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PLoS One. 2007 Aug 22;2(7):e669.

HIV-1 protease and reverse transcriptase control the architecture of their nucleocapsid partner.

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Laboratoire de Microscopie Moléculaire, UMR 8126: Interactions Moléculaires et Cancer, CNRS, Université Paris Sud-Institut de Cancérologie Gustave Roussy, Villejuif, France; Division de Biochimie, UFR des Sciences de la Vie, Université Pierre et Marie Curie-Paris, France.

Erratum in

  • PLoS One. 2014;9(8):e105187.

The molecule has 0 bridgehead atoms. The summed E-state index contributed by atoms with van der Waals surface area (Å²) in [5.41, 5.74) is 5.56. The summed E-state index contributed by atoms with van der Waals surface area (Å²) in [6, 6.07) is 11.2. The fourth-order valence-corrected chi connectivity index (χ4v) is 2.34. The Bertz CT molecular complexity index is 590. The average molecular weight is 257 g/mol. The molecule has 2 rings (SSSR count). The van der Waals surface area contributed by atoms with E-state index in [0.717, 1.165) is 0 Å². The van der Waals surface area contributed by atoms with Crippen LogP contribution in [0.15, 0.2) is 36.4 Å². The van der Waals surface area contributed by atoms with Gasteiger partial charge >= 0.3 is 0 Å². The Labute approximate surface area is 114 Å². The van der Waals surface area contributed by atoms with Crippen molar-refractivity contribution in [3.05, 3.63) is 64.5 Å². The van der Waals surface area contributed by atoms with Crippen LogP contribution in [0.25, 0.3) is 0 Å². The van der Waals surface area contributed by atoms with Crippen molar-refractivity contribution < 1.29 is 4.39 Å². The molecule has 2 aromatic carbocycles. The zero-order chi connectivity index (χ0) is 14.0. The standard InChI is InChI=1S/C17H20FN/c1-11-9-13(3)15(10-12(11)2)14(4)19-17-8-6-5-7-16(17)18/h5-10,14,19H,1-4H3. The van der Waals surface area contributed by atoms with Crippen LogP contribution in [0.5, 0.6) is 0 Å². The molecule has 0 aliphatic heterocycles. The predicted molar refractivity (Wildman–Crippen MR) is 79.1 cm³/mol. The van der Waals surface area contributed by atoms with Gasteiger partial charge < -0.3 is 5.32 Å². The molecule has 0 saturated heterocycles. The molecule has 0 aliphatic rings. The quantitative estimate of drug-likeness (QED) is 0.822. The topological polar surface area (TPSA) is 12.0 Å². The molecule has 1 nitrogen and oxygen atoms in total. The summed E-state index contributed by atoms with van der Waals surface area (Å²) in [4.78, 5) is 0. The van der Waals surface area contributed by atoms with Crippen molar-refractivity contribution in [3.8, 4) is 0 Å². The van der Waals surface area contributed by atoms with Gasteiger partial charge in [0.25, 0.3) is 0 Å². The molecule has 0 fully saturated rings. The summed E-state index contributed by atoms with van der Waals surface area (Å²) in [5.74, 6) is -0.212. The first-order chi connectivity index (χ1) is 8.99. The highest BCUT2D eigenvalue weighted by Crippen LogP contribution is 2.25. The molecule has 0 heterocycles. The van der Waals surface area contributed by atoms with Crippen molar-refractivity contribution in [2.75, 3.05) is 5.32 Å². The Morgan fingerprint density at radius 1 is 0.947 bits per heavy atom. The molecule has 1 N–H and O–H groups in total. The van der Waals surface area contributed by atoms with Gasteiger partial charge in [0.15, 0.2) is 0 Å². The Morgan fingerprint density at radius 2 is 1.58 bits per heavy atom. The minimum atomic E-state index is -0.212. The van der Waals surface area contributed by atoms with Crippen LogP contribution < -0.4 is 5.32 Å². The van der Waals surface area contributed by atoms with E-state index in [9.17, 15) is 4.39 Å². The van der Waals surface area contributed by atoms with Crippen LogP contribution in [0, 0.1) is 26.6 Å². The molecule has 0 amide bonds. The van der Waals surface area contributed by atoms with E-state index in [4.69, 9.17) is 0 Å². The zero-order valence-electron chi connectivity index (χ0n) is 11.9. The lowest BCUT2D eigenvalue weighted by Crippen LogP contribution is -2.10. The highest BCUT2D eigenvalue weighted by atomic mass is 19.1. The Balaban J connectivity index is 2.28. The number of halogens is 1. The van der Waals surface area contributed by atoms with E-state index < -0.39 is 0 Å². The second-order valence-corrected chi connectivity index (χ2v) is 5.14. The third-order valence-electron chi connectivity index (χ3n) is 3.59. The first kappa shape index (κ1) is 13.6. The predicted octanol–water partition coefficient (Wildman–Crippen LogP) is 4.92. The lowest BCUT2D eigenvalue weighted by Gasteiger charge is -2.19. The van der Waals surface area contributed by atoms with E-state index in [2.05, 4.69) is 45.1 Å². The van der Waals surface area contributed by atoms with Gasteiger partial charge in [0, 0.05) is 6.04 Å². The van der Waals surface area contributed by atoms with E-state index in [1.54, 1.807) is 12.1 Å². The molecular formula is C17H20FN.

The HIV-1 nucleocapsid is formed during protease (PR)-directed viral maturation, and is transformed into pre-integration complexes following reverse transcription in the cytoplasm of the infected cell. Here, we report a detailed transmission electron microscopy analysis of the impact of HIV-1 PR and reverse transcriptase (RT) on nucleocapsid plasticity, using in vitro reconstitutions. After binding to nucleic acids, NCp15, a proteolytic intermediate of nucleocapsid protein (NC), was processed at its C-terminus by PR, yielding premature NC (NCp9) followed by mature NC (NCp7), through the consecutive removal of p6 and p1. This allowed NC co-aggregation with its single-stranded nucleic-acid substrate. Examination of these co-aggregates for the ability of RT to catalyse reverse transcription showed an effective synthesis of double-stranded DNA that, remarkably, escaped from the aggregates more efficiently with NCp7 than with NCp9. These data offer a compelling explanation for results from previous virological studies that focused on i) Gag processing leading to nucleocapsid condensation, and ii) the disappearance of NCp7 from the HIV-1 pre-integration complexes. We propose that HIV-1 PR and RT, by controlling the nucleocapsid architecture during the steps of condensation and dismantling, engage in a successive nucleoprotein-remodelling process that spatiotemporally coordinates the pre-integration steps of HIV-1. Finally we suggest that nucleoprotein remodelling mechanisms are common features developed by mobile genetic elements to ensure successful replication.

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